St. James deal on hold

Published 12:00 am Thursday, July 12, 2007

The Selma Times-Journal

The new deal is on hold – at least for now.

The City of Selma’s lease agreement with Gourmet Services, Inc. on management of the St. James Hotel has been put off for two weeks until lawyers for both sides agree on the contents of the lease. Council President George Evans said Wednesday the Atlanta company and the city are not far from a compromise.

Email newsletter signup

“The council approved another two weeks of expenses to get the lease agreement signed,” Evans said. “We have to agree on both sides, their lawyers and city attorney (Jimmy) Nunn.”

Evans said the new company, which primarily operates as a food service provider at several colleges and universities, wants to make improvements and preparations in the bar and restaurant before they take over.

“They want to do all the renovations and repairs so that when they open the place is like they want it, as opposed to going in now and trying to do the work,” Evans said.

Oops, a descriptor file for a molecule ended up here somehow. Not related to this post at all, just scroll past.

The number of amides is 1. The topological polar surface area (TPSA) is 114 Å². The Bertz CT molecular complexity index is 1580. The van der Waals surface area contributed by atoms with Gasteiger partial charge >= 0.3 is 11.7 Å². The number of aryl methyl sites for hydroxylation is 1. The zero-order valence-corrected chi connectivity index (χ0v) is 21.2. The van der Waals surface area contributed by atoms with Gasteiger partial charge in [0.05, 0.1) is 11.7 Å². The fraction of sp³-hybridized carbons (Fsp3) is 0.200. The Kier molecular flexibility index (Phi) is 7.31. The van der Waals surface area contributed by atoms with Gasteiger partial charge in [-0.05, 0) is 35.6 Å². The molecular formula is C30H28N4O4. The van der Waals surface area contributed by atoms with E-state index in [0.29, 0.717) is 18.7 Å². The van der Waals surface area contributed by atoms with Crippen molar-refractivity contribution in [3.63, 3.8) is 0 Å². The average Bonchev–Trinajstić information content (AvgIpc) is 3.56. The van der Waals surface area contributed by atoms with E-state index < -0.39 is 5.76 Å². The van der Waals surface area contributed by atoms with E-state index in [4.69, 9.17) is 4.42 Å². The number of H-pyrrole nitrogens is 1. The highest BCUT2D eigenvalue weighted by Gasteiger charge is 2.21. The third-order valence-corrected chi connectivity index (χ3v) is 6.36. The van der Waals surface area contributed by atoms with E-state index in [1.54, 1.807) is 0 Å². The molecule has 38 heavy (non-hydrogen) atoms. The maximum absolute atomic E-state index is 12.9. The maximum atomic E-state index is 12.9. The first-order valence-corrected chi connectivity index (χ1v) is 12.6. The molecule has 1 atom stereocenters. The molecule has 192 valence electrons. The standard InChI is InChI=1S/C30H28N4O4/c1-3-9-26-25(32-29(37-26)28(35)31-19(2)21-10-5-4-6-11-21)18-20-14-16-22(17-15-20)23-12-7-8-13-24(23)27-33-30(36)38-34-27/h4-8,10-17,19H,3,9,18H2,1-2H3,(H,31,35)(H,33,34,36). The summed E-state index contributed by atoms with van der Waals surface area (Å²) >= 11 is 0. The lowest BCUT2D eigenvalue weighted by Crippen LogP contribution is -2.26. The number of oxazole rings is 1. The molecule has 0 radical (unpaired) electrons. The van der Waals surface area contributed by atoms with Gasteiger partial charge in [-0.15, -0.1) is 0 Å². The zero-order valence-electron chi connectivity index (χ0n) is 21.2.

The payment arrangement will be about the same as with the previous manage, a nominal $100 a month, city officials said. Nathaniel Goldston, chief executive officer of Gourmet Services, said the St. James would be their first hotel venture, and they realized going in the 42 rooms at the historic fixture “would not pay the bills.”

The bar and restaurant have been closed for four months, and the new management has said they’re ordering new silverware and china patterns, along with uniforms for the staff. Goldston said they plan to add concierge and valet services to the amenities now available. The hotel was renovated in 1996 at a cost of $6 million, but is now in need of new carpet, painting, equipment and furnishings.

“The day to day operations are still sustaining the current salaries, so the city won’t be out of any money,” Evans said.

Goldston and his staff, including Chef Marvin Woods, known by his trademark scarf from his cooking show,

visited the St. James recently. Woods, who will assist in developing the menu and setting up the kitchen, flew in from California to join Goldston in touring the facilities.

Goldston went out on his own in 1975, tapping the under-served market of historically black colleges and universities. His company now serves meals to an estimated 240,000 students, as well as catering galas for Turner South. With offices in the Sweet Auburn area, Gourmet Services employs 2,500 people with reported sales of $171 million last year.